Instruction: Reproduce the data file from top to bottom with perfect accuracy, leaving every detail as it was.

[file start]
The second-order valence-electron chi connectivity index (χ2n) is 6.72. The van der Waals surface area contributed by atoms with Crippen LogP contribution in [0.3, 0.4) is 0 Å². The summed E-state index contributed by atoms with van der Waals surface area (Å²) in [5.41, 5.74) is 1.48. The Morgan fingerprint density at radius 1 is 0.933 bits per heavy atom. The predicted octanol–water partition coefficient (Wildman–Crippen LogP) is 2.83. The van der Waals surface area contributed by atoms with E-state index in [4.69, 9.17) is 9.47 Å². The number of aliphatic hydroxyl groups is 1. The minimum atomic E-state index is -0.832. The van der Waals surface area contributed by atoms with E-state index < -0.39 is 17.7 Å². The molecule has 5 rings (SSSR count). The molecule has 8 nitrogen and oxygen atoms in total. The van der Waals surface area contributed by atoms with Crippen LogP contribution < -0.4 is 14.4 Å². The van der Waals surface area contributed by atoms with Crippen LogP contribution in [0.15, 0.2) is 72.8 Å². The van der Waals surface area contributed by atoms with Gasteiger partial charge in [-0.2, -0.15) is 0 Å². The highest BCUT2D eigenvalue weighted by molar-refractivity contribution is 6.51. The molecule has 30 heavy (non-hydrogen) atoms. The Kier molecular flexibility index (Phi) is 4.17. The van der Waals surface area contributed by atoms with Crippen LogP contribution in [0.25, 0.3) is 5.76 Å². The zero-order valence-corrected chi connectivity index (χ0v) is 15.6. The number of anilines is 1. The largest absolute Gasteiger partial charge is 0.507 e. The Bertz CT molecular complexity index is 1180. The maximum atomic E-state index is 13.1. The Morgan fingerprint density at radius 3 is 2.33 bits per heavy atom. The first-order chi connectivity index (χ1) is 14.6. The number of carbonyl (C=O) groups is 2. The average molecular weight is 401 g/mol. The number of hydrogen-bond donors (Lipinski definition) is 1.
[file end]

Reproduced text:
The second-order valence-electron chi connectivity index (χ2n) is 6.72. The van der Waals surface area contributed by atoms with Crippen LogP contribution in [0.3, 0.4) is 0 Å². The summed E-state index contributed by atoms with van der Waals surface area (Å²) in [5.41, 5.74) is 1.48. The Morgan fingerprint density at radius 1 is 0.933 bits per heavy atom. The predicted octanol–water partition coefficient (Wildman–Crippen LogP) is 2.83. The van der Waals surface area contributed by atoms with E-state index in [4.69, 9.17) is 9.47 Å². The number of aliphatic hydroxyl groups is 1. The minimum atomic E-state index is -0.832. The van der Waals surface area contributed by atoms with E-state index < -0.39 is 17.7 Å². The molecule has 5 rings (SSSR count). The molecule has 8 nitrogen and oxygen atoms in total. The van der Waals surface area contributed by atoms with Crippen LogP contribution < -0.4 is 14.4 Å². The van der Waals surface area contributed by atoms with Crippen LogP contribution in [0.15, 0.2) is 72.8 Å². The van der Waals surface area contributed by atoms with Gasteiger partial charge in [-0.2, -0.15) is 0 Å². The highest BCUT2D eigenvalue weighted by molar-refractivity contribution is 6.51. The molecule has 30 heavy (non-hydrogen) atoms. The Kier molecular flexibility index (Phi) is 4.17. The van der Waals surface area contributed by atoms with Crippen LogP contribution in [0.25, 0.3) is 5.76 Å². The zero-order valence-corrected chi connectivity index (χ0v) is 15.6. The number of anilines is 1. The largest absolute Gasteiger partial charge is 0.507 e. The Bertz CT molecular complexity index is 1180. The maximum atomic E-state index is 13.1. The Morgan fingerprint density at radius 3 is 2.33 bits per heavy atom. The first-order chi connectivity index (χ1) is 14.6. The number of carbonyl (C=O) groups is 2. The average molecular weight is 401 g/mol. The number of hydrogen-bond donors (Lipinski definition) is 1.